I have not used concurrent queue before.

Is it OK to use TryDequeue as below, in a while loop? Could this not get stuck forever?

var cq = new ConcurrentQueue<string>();

string retValue;

while(!cq.TryDequeue(out retValue))
    // Maybe sleep?

//Do rest of code
  • 2
    Don't you mean while(!cq.TryDequeue(out retValue)) ? – Dennis_E May 23 '14 at 14:11
  • @ManInMoon are you talking about through multiple threads? My assumption would be that a queue designed specifically for concurrency in the .NET library would be safe to use in a while loop like this. Obviously through your testing you've determined that in single thread usage it's totally safe. – Ryanman May 23 '14 at 14:14
  • Your question suggests that another thread will be producing the queue items and if that's the case you should be using a BlockingCollection<T> instead. Here's a simple example: gist.github.com/ronnieoverby/1f1750e67ca3c5b7af15b9abc31fd331 – Ronnie Overby Mar 20 '19 at 17:14

Yes it is safe as per the documentation, but it is not a recommended design.

It might get "Stuck forever" if the queue was empty at the first call TryDequeue, and if no other thread pushes data in the queue after that point (you could break the while after N attempts or after a timeout, though).

ConcurrentQueue offers an IsEmpty member to check if there are items in the Queue. It is much more efficient to check it than to loop over a TryDequeue call (particularly if the queue is generally empty)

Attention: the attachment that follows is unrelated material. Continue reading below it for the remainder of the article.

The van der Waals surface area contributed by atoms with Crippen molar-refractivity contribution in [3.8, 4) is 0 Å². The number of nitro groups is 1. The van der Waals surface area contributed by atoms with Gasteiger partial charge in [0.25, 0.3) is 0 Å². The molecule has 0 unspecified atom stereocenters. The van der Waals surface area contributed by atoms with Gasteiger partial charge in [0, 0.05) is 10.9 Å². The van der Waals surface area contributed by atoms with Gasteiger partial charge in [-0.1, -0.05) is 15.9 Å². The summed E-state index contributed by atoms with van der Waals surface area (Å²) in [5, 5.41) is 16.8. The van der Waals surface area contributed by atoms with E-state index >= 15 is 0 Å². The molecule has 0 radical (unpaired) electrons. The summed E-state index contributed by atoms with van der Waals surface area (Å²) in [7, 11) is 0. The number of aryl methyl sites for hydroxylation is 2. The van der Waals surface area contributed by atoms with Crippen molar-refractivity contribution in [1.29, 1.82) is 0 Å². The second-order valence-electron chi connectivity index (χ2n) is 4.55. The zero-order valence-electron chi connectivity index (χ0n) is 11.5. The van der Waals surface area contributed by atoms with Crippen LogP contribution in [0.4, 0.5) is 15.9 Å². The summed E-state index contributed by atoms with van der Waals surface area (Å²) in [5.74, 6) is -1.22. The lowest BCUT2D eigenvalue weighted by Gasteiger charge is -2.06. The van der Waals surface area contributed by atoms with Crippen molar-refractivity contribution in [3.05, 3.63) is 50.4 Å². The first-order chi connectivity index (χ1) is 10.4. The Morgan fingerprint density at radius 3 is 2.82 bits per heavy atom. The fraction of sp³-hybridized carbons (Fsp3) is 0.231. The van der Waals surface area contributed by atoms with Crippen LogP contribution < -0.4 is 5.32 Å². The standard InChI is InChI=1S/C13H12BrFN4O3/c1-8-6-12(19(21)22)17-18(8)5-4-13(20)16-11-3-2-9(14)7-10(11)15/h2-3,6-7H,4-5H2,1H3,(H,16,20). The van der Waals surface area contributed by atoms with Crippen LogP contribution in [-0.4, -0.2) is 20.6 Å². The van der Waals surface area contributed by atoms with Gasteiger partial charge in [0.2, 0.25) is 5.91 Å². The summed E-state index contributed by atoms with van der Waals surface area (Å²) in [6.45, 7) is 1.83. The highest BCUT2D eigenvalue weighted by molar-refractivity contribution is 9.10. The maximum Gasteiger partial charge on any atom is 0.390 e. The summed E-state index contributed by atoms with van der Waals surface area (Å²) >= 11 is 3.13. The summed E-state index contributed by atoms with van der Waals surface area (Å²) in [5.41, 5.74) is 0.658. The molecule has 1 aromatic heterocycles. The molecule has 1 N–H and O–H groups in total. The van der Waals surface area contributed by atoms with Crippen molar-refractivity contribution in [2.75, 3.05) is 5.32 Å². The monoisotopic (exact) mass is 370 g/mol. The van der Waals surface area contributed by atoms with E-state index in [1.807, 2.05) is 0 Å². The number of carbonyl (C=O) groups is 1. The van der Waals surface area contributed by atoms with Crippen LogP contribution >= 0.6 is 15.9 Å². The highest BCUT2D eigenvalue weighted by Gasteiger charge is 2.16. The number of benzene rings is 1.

What you might want to do is :

    // Maybe sleep / wait / ...

if(cq.TryDequeue(out retValue))

EDIT: If this last call returns false: another of your threads dequeued the item. If you don't have other threads, this is safe, if you do, you should use while(TryDequeue)

  • Ok thank you - that makes sense. BUT what are you supposed todo if the if(cq.TryDequeue(out retValue)) is false? – ManInMoon May 23 '14 at 14:37
  • That's kinda my concern. Will the while() in your EDIT get stuck? – ManInMoon May 23 '14 at 14:56

It's safe in the sense that the loop won't actually end until there is an item it has pulled out, and that it will eventually end if the queue has an item to be taken out. If the queue is emptied by another thread and no more items are added then of course the loop will not end.

Beyond all of that, what you have is a busy loop. This should virtually always be avoided. Either you end up constantly polling the queue asking for more items, wasting CPU time and effort tin the process, or you end up sleeping and therefore not actually using the item in the queue as soon as it is added (and even then, still wasting some time/effort on context switches just to poll the queue).

What you should be doing instead, if you find yourself in the position of wanting to "wait until there is an item for me to take" is use a BlockingCollection. It is specifically designed to wrap various types of concurrent collections and block until there is an item available to take. It allows you to change your code to queue.Take() and have it be easier to write, semantically stating what you're doing, be clearly correct, noticeably more effective, and completely safe.

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